Lawmakers' plans to improve Minnesota's background check system for gun sales would cost the state almost $1.1 million.
That includes roughly $800,000 for the manpower to dig through old court records for mental health commitment information send to the national database of people who can't own a gun. That's a small --and uncontroversial -- part of the lead Senate Democrat's move to tighten the state's gun laws.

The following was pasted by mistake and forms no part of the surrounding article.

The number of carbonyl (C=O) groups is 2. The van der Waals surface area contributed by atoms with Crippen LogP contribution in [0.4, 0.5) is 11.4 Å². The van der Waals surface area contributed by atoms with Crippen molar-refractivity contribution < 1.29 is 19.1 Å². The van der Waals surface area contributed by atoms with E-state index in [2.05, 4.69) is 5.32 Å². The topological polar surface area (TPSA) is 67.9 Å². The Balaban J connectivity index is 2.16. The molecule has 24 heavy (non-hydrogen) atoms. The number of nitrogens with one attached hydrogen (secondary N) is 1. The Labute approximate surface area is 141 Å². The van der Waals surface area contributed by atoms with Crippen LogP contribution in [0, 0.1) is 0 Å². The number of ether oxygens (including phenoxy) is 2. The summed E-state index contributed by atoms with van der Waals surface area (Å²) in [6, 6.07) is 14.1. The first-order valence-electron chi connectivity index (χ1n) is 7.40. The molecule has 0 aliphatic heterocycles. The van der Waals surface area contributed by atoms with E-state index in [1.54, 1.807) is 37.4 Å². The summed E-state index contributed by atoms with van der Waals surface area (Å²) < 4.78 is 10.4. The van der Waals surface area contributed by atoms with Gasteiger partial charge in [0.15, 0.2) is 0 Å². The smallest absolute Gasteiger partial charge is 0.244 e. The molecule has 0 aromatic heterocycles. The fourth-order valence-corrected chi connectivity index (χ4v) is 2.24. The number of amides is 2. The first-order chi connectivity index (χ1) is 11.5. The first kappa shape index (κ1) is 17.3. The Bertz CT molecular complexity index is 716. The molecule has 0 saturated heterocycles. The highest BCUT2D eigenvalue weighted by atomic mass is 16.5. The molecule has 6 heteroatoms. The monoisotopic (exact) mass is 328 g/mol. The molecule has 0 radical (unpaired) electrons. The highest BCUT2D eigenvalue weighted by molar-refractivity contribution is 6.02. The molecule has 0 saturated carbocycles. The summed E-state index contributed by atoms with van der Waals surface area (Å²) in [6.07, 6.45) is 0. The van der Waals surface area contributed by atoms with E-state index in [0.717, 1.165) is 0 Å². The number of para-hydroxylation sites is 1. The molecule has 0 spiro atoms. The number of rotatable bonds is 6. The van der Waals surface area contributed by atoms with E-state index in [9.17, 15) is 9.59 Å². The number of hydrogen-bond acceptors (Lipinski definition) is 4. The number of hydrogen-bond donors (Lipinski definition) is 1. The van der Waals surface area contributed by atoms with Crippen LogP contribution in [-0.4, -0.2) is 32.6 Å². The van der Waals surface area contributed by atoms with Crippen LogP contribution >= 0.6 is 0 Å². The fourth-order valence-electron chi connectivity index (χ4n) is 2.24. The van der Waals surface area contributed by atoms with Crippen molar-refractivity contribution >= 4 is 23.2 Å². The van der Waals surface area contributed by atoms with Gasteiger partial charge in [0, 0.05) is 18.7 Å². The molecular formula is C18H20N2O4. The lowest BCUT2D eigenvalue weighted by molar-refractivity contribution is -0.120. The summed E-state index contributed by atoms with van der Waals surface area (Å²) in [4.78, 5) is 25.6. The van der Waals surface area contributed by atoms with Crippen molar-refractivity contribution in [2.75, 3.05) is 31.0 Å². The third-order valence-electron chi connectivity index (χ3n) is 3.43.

Another $250,000 would pay for preparing and streamlining all of that data before it's sent. The state would also pay $25,000 to include more felonies as disqualifiers for gun ownership.
Sen. Ron Latz, a St. Louis Park Democrat, says those costs are necessary to improve public safety. Latz is also pushing for universal background checks on gun sales.